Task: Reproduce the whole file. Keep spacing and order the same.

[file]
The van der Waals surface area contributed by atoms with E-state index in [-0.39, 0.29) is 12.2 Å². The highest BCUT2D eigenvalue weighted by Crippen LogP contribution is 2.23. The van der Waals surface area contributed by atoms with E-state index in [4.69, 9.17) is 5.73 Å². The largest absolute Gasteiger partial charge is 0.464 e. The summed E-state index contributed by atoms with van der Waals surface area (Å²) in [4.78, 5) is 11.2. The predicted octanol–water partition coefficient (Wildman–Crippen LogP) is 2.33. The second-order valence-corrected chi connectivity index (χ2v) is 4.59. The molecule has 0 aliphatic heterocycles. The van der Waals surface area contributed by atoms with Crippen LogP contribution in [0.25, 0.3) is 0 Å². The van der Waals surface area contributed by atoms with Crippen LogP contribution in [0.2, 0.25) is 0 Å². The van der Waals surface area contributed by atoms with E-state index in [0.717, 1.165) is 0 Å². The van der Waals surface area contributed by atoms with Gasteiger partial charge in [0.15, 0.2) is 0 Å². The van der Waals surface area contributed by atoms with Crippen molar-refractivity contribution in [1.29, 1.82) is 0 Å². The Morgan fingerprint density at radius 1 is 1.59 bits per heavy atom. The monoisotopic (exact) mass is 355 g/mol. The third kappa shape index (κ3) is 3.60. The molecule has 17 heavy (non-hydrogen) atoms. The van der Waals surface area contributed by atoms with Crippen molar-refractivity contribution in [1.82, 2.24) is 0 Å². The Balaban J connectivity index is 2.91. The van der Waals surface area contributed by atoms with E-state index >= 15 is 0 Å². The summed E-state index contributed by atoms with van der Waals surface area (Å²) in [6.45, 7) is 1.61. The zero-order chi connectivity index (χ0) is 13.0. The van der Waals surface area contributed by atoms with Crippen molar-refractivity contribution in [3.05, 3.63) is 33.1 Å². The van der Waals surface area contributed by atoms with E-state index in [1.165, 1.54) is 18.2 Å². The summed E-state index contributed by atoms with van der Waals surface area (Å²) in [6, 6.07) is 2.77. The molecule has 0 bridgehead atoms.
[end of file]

The van der Waals surface area contributed by atoms with E-state index in [-0.39, 0.29) is 12.2 Å². The highest BCUT2D eigenvalue weighted by Crippen LogP contribution is 2.23. The van der Waals surface area contributed by atoms with E-state index in [4.69, 9.17) is 5.73 Å². The largest absolute Gasteiger partial charge is 0.464 e. The summed E-state index contributed by atoms with van der Waals surface area (Å²) in [4.78, 5) is 11.2. The predicted octanol–water partition coefficient (Wildman–Crippen LogP) is 2.33. The second-order valence-corrected chi connectivity index (χ2v) is 4.59. The molecule has 0 aliphatic heterocycles. The van der Waals surface area contributed by atoms with Crippen LogP contribution in [0.25, 0.3) is 0 Å². The van der Waals surface area contributed by atoms with Crippen LogP contribution in [0.2, 0.25) is 0 Å². The van der Waals surface area contributed by atoms with E-state index in [0.717, 1.165) is 0 Å². The van der Waals surface area contributed by atoms with Gasteiger partial charge in [0.15, 0.2) is 0 Å². The van der Waals surface area contributed by atoms with Crippen molar-refractivity contribution in [1.29, 1.82) is 0 Å². The Morgan fingerprint density at radius 1 is 1.59 bits per heavy atom. The monoisotopic (exact) mass is 355 g/mol. The third kappa shape index (κ3) is 3.60. The molecule has 17 heavy (non-hydrogen) atoms. The van der Waals surface area contributed by atoms with Crippen molar-refractivity contribution in [1.82, 2.24) is 0 Å². The Balaban J connectivity index is 2.91. The van der Waals surface area contributed by atoms with E-state index >= 15 is 0 Å². The summed E-state index contributed by atoms with van der Waals surface area (Å²) in [6.45, 7) is 1.61. The zero-order chi connectivity index (χ0) is 13.0. The van der Waals surface area contributed by atoms with Crippen molar-refractivity contribution in [3.05, 3.63) is 33.1 Å². The van der Waals surface area contributed by atoms with E-state index in [1.165, 1.54) is 18.2 Å². The summed E-state index contributed by atoms with van der Waals surface area (Å²) in [6, 6.07) is 2.77. The molecule has 0 bridgehead atoms.